Castel del Monte

Taken from Rolf Hicker’s photography

Background:

Name of Site: Castel del Monte

Country located in today: Italy

Year added to World Heritage List: 1996

Criteria that the site was nominated for: i. represent a masterpiece of human creative genius. ii. exhibit important interchange of human values, over a span of time or within a cultural area of the world, on developments in architecture or technology, monumental arts, town planning or landscape designs. iii. to bear a unique or at least exceptional testimony to a cultural tradition or to a civilization which is living or has disappeared. Definitions for criteria taken from the World Heritage Centre.

Total number of Cultural or Mixed Heritages sites in Italy: 42

Basic Archaeological Site Information:

Site Size: 3.10 ha

Time period of site representation: 13th century Italy, representing medieval military architecture.

Archaeological Summary: Castel del Monte was designed by Frederick II of Hohenstafuen. Frederick was a great ruler who brought control to his kingdom of Sicily and also introduced the culture which became known as the ‘Southern Renaissance’. Frederick II built a number of castles on the land he ruled over- Apuila, Calabria, and Sicily- but Castel del Monte was the strongest of them all. Castel del Monte was finished in 1240 and because it was the largest and had the most influence, it became Frederick’s home to his throne. He spent the last 10 years of his life ruling from there before he died in 1250.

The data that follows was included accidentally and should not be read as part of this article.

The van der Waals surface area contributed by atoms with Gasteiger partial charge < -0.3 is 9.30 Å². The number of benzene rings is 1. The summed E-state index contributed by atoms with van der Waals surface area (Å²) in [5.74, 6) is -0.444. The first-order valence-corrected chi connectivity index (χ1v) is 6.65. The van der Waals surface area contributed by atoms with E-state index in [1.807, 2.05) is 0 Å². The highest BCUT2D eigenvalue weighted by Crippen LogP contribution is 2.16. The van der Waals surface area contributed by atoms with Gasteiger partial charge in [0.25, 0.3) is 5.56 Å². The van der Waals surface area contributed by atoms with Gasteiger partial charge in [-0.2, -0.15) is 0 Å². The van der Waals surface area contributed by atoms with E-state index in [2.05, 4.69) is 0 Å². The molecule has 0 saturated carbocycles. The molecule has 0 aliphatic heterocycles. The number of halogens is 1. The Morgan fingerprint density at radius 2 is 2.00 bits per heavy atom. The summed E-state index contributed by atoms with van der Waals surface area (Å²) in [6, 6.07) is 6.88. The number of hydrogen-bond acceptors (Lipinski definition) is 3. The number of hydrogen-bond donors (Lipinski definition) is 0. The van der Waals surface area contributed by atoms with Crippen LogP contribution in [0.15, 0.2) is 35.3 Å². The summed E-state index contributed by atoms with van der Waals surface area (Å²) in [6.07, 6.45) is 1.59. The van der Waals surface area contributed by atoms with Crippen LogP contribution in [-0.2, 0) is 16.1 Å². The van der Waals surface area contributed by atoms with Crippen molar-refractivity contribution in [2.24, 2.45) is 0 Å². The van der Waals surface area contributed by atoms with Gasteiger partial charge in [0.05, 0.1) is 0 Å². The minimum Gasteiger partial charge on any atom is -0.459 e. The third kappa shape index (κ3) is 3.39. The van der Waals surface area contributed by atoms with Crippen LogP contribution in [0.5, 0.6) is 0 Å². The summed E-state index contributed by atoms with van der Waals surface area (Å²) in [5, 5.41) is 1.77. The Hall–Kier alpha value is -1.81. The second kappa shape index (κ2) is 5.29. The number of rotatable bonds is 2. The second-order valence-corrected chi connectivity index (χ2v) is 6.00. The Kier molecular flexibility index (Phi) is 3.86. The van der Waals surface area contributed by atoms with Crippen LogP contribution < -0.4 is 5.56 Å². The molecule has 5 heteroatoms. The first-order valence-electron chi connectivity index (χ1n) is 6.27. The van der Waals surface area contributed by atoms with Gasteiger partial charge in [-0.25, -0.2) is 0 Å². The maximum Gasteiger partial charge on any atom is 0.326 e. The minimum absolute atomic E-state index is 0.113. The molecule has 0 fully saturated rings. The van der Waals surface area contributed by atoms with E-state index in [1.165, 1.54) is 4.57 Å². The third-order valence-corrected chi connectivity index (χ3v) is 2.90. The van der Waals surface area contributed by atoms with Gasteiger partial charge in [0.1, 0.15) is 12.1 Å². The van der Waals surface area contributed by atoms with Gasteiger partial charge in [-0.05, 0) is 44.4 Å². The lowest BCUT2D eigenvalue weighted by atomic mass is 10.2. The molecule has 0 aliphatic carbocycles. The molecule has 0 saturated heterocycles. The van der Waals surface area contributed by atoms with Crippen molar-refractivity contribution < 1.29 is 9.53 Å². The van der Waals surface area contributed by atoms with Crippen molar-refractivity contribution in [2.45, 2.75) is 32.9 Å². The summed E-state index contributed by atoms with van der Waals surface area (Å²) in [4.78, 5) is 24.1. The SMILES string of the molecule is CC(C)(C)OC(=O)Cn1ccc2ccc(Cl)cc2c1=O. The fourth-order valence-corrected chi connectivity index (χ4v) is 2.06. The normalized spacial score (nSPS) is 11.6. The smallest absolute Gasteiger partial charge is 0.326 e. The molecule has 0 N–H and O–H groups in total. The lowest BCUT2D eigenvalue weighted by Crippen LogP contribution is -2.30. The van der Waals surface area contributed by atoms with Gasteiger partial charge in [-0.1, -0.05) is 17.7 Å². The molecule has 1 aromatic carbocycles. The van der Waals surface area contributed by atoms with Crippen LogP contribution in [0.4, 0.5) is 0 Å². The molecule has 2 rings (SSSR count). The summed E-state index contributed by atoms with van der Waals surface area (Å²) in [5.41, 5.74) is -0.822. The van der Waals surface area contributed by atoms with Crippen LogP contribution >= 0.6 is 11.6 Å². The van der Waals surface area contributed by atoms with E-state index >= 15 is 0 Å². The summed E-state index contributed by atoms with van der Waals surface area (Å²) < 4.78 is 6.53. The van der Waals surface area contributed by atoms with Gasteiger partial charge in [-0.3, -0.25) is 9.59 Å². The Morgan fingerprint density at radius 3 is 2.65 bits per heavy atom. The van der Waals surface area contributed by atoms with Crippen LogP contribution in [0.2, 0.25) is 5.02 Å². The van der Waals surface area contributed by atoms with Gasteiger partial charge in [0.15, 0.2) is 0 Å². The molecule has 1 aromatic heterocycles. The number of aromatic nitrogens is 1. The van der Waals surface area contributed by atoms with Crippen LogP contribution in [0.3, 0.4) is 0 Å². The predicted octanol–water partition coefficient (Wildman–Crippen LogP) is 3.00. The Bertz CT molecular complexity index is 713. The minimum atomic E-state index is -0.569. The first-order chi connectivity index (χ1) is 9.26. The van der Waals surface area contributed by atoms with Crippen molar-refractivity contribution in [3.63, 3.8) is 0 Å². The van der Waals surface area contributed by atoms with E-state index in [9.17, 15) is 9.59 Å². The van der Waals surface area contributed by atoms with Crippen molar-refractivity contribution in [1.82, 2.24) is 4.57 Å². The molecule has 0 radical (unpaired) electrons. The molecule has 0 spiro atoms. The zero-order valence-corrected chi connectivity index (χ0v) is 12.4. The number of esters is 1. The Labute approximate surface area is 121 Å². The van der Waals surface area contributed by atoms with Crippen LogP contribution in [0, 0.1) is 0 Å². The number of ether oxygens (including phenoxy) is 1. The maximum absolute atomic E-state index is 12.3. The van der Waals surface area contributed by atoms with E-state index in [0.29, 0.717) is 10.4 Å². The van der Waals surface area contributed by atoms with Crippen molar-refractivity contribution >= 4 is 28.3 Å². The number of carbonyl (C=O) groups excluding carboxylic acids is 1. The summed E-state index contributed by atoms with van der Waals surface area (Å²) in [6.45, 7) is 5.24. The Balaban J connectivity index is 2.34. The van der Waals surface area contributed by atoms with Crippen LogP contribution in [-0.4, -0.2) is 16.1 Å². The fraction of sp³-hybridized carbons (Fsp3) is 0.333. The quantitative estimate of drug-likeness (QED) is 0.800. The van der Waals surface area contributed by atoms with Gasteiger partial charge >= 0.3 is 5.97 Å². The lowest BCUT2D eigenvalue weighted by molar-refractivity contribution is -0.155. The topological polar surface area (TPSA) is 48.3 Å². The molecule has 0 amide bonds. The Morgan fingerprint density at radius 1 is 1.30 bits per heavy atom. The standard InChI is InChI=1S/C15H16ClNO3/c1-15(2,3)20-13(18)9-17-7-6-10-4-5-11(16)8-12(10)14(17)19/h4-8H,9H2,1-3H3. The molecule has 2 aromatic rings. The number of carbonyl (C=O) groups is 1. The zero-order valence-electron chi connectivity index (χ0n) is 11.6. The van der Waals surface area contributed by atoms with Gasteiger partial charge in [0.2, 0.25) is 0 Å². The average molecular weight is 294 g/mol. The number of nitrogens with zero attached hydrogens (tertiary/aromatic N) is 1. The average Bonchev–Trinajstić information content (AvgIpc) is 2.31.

The main layout of the castle is an octagon. At each corner of the octagon is a tower, also in the shape of an octagon. The castle walls are built of limestone. One reason Castel del Monte is of interest is because it lacks the normal architecture of other military buildings which were built at this time: outer bailey, moats, stables, kitchen, storerooms, and a chapel. The castle is also the largest built during its time period, while being very unique in structure compared to all others. The octagon layout of the castle is said to represent Frederick’s philosophy and values of his reign. Castel del Monte is also unique in that it is a blend of three different cultures: classic antiquity, Muslim architecture coming from the east, and Cistercian Gothic of northern Europe.

All of Frederick’s castles had some sort of geometric shape to them, and the main reason for this is thought to be for military purposes. These castles had a strategic and defensive design to them, but at the same time they showed beauty and the rich culture of Italy. Castel del Monte specifically has been questioned many times as to the perfect symmetry of the octagon shape which was picked by Frederick II.

Threats/Status: Castel del Monte is not a threatened site. Talk about preservation and restoration has been done throughout the years and is protected under a law made in 1968.

World Heritage: Castel del Monte

Los Angeles Times Article

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